LANSING, Mich. — The state Senate on Tuesday approved a responsible, long-term solution to maintain and improve Michigan’s roads and bridges, require competitive bidding and provide tax relief in the form of expanding the Homestead Property Tax Credit and future income tax rate rollbacks, said Sen. Jim Stamas.
“Michigan families are keenly aware of the poor condition of our roads — the result of funding problems that have been ignored for decades,” said Stamas, R-Midland. “I have heard from residents that they want the roads fixed. The Senate acted to address Michigan’s long-term road funding problem — starting with placing a greater priority in the budget on fixing our roads.
“Under this plan, at least $600 million of current income tax revenue would go toward our roads and bridges — every year.”
According to the most-recent Senate Fiscal Agency report, Michigan ranks last in the nation for per-person annual spending on maintaining transportation infrastructure. The seven-bill package would ensure necessary funding for Michigan’s $1.2 billion problem through a combination of additional revenue and reprioritizing existing resources.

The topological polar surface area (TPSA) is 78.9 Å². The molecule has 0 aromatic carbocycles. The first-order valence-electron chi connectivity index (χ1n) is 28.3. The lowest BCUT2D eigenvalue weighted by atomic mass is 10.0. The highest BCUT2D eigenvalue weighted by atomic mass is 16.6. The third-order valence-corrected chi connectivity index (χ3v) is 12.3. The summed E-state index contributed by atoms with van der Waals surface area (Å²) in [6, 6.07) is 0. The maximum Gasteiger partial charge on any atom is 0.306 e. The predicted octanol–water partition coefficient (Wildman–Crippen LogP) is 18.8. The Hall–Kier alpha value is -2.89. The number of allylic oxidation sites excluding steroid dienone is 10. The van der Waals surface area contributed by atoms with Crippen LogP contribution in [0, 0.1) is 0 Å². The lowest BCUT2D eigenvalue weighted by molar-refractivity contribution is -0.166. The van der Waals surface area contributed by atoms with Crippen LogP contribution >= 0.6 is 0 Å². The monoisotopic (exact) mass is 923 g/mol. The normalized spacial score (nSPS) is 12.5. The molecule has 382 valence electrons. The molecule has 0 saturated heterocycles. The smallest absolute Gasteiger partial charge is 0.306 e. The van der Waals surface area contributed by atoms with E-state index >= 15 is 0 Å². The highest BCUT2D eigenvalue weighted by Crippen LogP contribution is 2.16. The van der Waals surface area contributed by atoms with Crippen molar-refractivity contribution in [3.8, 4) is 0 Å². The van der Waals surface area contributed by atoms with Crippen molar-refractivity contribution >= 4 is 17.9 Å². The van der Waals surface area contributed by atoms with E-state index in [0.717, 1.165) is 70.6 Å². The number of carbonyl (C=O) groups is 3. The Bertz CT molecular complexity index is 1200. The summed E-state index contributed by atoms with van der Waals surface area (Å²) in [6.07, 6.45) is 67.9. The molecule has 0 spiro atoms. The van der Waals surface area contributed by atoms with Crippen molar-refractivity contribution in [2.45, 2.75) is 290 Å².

The additional revenue would come from a gas and diesel tax increase that would be phased in and implementing a road use fairness system in which hybrid and electric vehicle registration would increase along with a license plate registration fee adjustment.
“Under the proposal, a typical driver would pay about $1.10 more per week at the pump,” Stamas said. “Importantly, the Michigan Constitution protects this money so that it can only be used to meet our transportation needs.”
Stamas said that the plan is not just about funding and that any long-lasting solution must be comprehensive to succeed.
“This solution protects taxpayers by demanding that road work is warrantied to last and limiting the growth of government by capping our state’s income tax and automatically reducing it every time General Fund growth exceeds the rate of inflation — putting money directly back in the pockets of Michigan families,” Stamas said. “This might not be a perfect plan, but it fixes the roads to protect Michigan drivers and to continue protecting our small businesses and industries along with attracting new businesses.”
“As President Reagan once said, ‘If I can get 70 or 80 percent of what it is I’m trying to get … I’ll take that and then continue to try to get the rest in the future.’”